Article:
States like Utah, Montana and Maine, he said, would become an “afterthought, if that,” in presidential races.
“The case for keeping it is the same as the case was for inserting it into the Constitution to begin with,” Lee said.
Alex Keyssar, a Harvard history and social policy professor whose latest book is titled, “Why Do We Still Have the Electoral College?” disagrees.
He said the notion that presidential candidates pay attention to small states because of the Electoral College is empirically untrue, referencing data that shows the number of visits and advertising dollars spent in small states.
“Candidates do not pay attention to small states unless they happen to be swing states,” he said. At least one small state, Nevada, came into play this year.
“This year’s election has been a weird election, right?” Keyssar said. “The Electoral College has been kind of a cliffhanger but it was a blowout in the popular vote.”
How it works
The Electoral College came about because the framers of the Constitution were very uncertain about how the fledgling nation should choose its chief executive.
There were some who wanted Congress to pick the president, but that raised separation of powers issues. Others favored a national popular vote, but detractors thought it would be unwieldy and that voters wouldn’t know the candidates.
“They went around and around,” Keyssar said.
In the end, a committee in 1787 created what has come to be known as the Electoral College, though that name is not found in the Constitution.
The system is a replica of Congress in that it has the same number of representatives and senators though it never legislates and dissolves after it meets, Keyssar said. It also imported the compromises on representation between large states and small states and slave states and free states, he said.
Keyssar said the framers took a “bit of a flier” on the idea, though a “considered” flier.
“They had very little idea about how it would work,” he said.
The Electoral College consists of a total of 538 members, one for each U.S. senator and representative, and three representing the District of Columbia. Each state has a number of electoral votes equal to the combined total of its congressional delegation, and each state legislature is free to determine how it chooses its electors.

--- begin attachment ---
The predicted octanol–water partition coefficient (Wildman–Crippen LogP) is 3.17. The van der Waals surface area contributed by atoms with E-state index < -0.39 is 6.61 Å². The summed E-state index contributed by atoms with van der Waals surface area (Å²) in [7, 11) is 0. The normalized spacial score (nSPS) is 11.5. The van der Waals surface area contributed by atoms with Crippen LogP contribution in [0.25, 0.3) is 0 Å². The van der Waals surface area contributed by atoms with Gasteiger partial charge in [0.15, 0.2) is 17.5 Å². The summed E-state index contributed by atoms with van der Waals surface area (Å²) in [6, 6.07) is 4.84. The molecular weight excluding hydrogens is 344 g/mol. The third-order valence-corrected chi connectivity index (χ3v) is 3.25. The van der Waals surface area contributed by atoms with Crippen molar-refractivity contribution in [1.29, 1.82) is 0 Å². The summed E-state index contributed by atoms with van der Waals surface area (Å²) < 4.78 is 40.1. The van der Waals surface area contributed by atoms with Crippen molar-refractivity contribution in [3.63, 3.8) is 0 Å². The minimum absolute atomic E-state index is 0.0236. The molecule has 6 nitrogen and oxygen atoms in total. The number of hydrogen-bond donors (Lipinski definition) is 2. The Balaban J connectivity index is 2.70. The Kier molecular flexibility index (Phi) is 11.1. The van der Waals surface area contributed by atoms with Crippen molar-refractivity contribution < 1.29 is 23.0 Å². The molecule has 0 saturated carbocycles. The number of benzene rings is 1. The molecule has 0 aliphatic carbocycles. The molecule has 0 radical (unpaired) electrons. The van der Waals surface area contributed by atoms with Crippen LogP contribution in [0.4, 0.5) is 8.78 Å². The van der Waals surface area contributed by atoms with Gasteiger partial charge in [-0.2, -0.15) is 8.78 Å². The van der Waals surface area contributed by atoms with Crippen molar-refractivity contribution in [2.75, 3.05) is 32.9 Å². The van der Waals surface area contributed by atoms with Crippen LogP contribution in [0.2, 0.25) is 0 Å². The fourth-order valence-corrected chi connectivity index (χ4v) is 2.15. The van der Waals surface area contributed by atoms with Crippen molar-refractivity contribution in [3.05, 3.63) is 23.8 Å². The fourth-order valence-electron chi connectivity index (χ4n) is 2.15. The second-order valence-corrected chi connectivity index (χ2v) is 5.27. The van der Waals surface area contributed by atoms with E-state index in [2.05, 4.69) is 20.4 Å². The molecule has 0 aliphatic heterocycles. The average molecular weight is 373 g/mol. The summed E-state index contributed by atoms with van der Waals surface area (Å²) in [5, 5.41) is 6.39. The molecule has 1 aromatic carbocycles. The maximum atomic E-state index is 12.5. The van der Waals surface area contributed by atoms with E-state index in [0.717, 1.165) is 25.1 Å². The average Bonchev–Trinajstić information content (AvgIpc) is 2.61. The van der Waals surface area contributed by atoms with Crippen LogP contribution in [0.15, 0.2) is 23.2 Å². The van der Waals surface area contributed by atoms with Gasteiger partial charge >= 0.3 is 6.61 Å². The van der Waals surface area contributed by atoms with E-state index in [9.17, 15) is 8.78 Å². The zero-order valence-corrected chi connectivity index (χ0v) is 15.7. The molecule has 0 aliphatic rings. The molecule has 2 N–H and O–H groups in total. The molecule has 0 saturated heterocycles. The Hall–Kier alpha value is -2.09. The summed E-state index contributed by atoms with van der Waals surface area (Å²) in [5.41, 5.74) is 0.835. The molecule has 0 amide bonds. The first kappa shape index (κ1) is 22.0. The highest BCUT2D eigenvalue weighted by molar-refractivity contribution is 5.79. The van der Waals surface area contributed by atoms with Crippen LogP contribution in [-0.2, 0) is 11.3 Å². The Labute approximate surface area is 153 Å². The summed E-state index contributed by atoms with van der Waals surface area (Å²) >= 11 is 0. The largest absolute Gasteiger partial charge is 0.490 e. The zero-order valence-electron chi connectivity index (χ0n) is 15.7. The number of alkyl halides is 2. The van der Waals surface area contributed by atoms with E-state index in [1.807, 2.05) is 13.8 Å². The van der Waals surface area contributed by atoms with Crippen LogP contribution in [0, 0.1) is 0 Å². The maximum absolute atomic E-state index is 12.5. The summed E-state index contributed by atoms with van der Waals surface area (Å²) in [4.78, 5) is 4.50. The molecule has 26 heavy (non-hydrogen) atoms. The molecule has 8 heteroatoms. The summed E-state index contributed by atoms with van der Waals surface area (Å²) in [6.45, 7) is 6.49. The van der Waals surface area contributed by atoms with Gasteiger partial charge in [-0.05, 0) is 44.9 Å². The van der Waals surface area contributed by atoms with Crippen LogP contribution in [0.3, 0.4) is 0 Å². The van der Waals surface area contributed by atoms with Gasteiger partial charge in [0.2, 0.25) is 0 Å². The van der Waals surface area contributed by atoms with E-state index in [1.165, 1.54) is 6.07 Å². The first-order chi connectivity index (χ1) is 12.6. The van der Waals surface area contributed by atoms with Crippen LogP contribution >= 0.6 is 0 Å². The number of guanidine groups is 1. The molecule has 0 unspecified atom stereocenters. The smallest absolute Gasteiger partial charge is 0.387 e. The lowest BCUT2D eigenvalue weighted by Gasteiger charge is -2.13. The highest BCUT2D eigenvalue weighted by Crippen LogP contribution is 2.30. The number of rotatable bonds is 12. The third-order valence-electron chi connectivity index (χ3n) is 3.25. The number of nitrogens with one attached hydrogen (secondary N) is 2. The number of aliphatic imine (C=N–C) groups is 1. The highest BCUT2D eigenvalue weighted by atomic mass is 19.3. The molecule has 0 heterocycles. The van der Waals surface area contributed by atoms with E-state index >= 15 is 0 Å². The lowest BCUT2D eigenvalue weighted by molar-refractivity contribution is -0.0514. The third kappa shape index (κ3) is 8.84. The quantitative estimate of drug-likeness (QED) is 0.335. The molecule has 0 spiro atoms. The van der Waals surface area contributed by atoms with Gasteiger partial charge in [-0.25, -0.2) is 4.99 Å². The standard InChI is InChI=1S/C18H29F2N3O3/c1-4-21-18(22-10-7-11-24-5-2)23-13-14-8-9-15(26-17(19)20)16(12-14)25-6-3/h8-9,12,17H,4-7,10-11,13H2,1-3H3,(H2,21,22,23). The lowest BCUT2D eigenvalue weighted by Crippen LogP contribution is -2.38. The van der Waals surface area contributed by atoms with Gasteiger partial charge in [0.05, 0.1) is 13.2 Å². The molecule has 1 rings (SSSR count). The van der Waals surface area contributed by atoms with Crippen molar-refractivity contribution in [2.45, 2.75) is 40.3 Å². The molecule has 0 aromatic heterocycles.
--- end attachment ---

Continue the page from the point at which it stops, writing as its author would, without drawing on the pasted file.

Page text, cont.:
In all but two states, electoral votes are winner-take-all, meaning the candidate who wins the popular vote takes all of the state’s electoral votes. Nebraska and Maine split their electoral votes by awarding one vote to the winner in each congressional district and two votes to the winner of the statewide popular vote.
On Dec. 14, electors will meet in each state and cast their ballots for president and vice president. The ballots are then immediately transmitted to the president of the U.S. Senate, which is the vice president, and will be counted in a joint session of Congress on Jan. 6, 2021.
The Electoral College is seen as an unfair institution by some, denying the presidency to the popular vote winner, a circumstance sometimes called an electoral “inversion,” according to an article in Proceedings of the National Academy of Sciences.
Some argue that it is biased in favor of small states on the grounds that their electoral allotments always include two votes representing the two senators that the state elects regardless of its population. Others claim that the bias actually favors more populous states because the winner-take-all feature gives them excess pivotal power, the article said.
Attempts to reform or abolish the Electoral College began almost immediately after its inception and have continued to this day.
After a tie in the acrimonious 1800 presidential election between Thomas Jefferson and Aaron Burr, states in 1804 ratified the 12th Amendment, which provides for separate votes for president and vice president and specifies that those individuals must be from different states.
There have been more constitutional amendments introduced in Congress on this subject than on any other, now numbering between 900 and 1,000, Keyssar said. He claims the Electoral College has endured for three reasons: the complexity of the system, political partisanship and the legacy of slavery.
The system is designed to balance its different features. One piece of it can’t be changed or removed without upsetting another.
For example, he said, if there were a tie or no candidate attained a majority of electoral votes, the election immediately reverts to the U.S. House, where each state has one vote regardless of size.
“That’s the real concession to the small states,” Keyssar said.
There has been widespread agreement the past 150 years that the “contingent” election provision is undemocratic and unfair, he said. But if that were taken away, something else would have to be changed as a compromise, he said.